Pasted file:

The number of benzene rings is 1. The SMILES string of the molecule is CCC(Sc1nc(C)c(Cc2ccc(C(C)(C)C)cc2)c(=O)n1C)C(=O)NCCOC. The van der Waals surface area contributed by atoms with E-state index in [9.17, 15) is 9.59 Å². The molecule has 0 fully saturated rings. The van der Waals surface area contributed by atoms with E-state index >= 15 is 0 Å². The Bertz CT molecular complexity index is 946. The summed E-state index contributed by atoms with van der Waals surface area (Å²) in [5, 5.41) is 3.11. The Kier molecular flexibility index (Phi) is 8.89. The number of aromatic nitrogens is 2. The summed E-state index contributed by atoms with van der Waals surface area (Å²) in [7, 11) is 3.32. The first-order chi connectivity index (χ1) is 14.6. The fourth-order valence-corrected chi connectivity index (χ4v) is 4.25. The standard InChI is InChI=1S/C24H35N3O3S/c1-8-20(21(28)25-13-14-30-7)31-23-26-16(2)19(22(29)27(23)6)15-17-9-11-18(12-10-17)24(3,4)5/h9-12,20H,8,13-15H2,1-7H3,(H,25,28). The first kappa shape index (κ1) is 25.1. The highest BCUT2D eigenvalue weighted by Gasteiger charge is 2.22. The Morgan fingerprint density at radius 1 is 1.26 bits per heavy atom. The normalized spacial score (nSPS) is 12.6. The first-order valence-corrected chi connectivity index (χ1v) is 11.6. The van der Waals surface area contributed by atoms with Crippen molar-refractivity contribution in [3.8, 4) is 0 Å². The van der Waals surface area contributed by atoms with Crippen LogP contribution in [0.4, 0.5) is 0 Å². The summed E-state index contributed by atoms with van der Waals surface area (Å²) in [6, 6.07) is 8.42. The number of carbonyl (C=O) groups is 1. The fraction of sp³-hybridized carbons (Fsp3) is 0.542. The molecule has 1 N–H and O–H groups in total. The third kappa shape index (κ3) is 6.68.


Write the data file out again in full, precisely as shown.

The number of benzene rings is 1. The SMILES string of the molecule is CCC(Sc1nc(C)c(Cc2ccc(C(C)(C)C)cc2)c(=O)n1C)C(=O)NCCOC. The van der Waals surface area contributed by atoms with E-state index in [9.17, 15) is 9.59 Å². The molecule has 0 fully saturated rings. The van der Waals surface area contributed by atoms with E-state index >= 15 is 0 Å². The Bertz CT molecular complexity index is 946. The summed E-state index contributed by atoms with van der Waals surface area (Å²) in [5, 5.41) is 3.11. The Kier molecular flexibility index (Phi) is 8.89. The number of aromatic nitrogens is 2. The summed E-state index contributed by atoms with van der Waals surface area (Å²) in [7, 11) is 3.32. The first-order chi connectivity index (χ1) is 14.6. The fourth-order valence-corrected chi connectivity index (χ4v) is 4.25. The standard InChI is InChI=1S/C24H35N3O3S/c1-8-20(21(28)25-13-14-30-7)31-23-26-16(2)19(22(29)27(23)6)15-17-9-11-18(12-10-17)24(3,4)5/h9-12,20H,8,13-15H2,1-7H3,(H,25,28). The first kappa shape index (κ1) is 25.1. The highest BCUT2D eigenvalue weighted by Gasteiger charge is 2.22. The Morgan fingerprint density at radius 1 is 1.26 bits per heavy atom. The normalized spacial score (nSPS) is 12.6. The first-order valence-corrected chi connectivity index (χ1v) is 11.6. The van der Waals surface area contributed by atoms with Crippen molar-refractivity contribution in [3.8, 4) is 0 Å². The van der Waals surface area contributed by atoms with Crippen LogP contribution in [0.4, 0.5) is 0 Å². The summed E-state index contributed by atoms with van der Waals surface area (Å²) in [6, 6.07) is 8.42. The number of carbonyl (C=O) groups is 1. The fraction of sp³-hybridized carbons (Fsp3) is 0.542. The molecule has 1 N–H and O–H groups in total. The third kappa shape index (κ3) is 6.68.